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Figure 10. Plot of relative velocity ratios using D i = 0.76 m, D 1 = 0.7 m and D e = 1.072 m for different efficiencies using Equation (33).
Figure 10. Plot of relative velocity ratios using D i = 0.76 m, D 1 = 0.7 m and D e = 1.072 m for different efficiencies using Equation (33).
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Figure 11. Cross-sectional view of the relative velocity ratio at C p b = 1 / 3 .
Figure 11. Cross-sectional view of the relative velocity ratio at C p b = 1 / 3 .
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Figure 12. Plot of power coefficient using D i = 0.76 m, D 1 = 0.7 m, and D e = 1.072 m for different efficiencies using Equation (36).
Figure 12. Plot of power coefficient using D i = 0.76 m, D 1 = 0.7 m, and D e = 1.072 m for different efficiencies using Equation (36).
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Figure 13. Cross-sectional view of the power coefficient at C p b = 1 / 3 .
Figure 13. Cross-sectional view of the power coefficient at C p b = 1 / 3 .
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Figure 14. Plot of thrust coefficient using D i = 0.76 m, D 1 = 0.7 m and D e = 1.072 m for different efficiencies using Equation (34).
Figure 14. Plot of thrust coefficient using D i = 0.76 m, D 1 = 0.7 m and D e = 1.072 m for different efficiencies using Equation (34).
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Figure 15. Cross-sectional view of the thrust coefficient at C p b = 1 / 3 .
Figure 15. Cross-sectional view of the thrust coefficient at C p b = 1 / 3 .
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Figure 16. The maximum power coefficient as a function of back pressure and diffuser area ratio.
Figure 16. The maximum power coefficient as a function of back pressure and diffuser area ratio.
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Table 1. Summary results of bare wind turbine and the current method. NDAWT, nozzle diffuser-augmented wind turbine.
Table 1. Summary results of bare wind turbine and the current method. NDAWT, nozzle diffuser-augmented wind turbine.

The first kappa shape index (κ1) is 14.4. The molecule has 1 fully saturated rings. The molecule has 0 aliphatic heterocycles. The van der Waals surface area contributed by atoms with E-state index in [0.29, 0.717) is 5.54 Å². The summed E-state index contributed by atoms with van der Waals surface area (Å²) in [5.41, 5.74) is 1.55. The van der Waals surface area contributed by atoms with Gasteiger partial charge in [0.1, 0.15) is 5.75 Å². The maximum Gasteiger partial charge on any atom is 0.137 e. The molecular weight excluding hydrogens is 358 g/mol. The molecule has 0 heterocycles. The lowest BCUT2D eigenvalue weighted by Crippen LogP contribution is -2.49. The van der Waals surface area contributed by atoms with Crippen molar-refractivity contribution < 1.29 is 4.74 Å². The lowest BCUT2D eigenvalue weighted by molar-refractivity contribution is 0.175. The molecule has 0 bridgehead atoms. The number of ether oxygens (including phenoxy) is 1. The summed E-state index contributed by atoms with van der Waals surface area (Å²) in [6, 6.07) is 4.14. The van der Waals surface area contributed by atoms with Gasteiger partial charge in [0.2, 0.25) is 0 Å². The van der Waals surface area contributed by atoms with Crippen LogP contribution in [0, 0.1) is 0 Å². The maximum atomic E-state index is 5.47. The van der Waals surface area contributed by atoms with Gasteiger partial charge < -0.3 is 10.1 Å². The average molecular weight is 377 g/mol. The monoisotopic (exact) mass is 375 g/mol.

ParameterBare Wind TurbineNDAWT
Upstream wind speed V V
Wind speed at rotor plane V · 4 ψ + 4 V · 1 C p b ψ + η N + λ N 2 1 η N η D 1 λ D 2
Far wake wind speed V · 4 ψ ψ + 4 V · C p b + λ D 2 V 1 2 V 2
Power coefficient C P 64 ψ ψ + 4 3 ψ 1 C p b ψ + η N + λ N 2 1 η N η D 1 λ D 2 3 2
Thrust coefficient C t 16 ψ ψ + 4 2 ψ 1 C p b ψ + η N + λ N 2 1 η N η D 1 λ D 2
Table 2. Parameters of a shrouded wind turbine with a brim [6].
Table 2. Parameters of a shrouded wind turbine with a brim [6].
ParameterValue
Turbine diameter D0.7 m
Diffuser diameter D e 1.072 m
Nozzle diameter D N 0.78 m
Diffuser length L t 1.029 m
The brim height h0.35 m
Density ρ1.225 kg/m 3
The back pressure of the diffuser C p b −0.6
The nozzle efficiency η N 85 %
The diffuser efficiency η D 85 %

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Khamlaj, T.A.; Rumpfkeil, M.P. Theoretical Analysis of Shrouded Horizontal Axis Wind Turbines. Energies 2017, 10, 38. https://doi.org/10.3390/en10010038

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Khamlaj TA, Rumpfkeil MP. Theoretical Analysis of Shrouded Horizontal Axis Wind Turbines. Energies. 2017; 10(1):38. https://doi.org/10.3390/en10010038

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Khamlaj, Tariq Abdulsalam, and Markus Peer Rumpfkeil. 2017. "Theoretical Analysis of Shrouded Horizontal Axis Wind Turbines" Energies 10, no. 1: 38. https://doi.org/10.3390/en10010038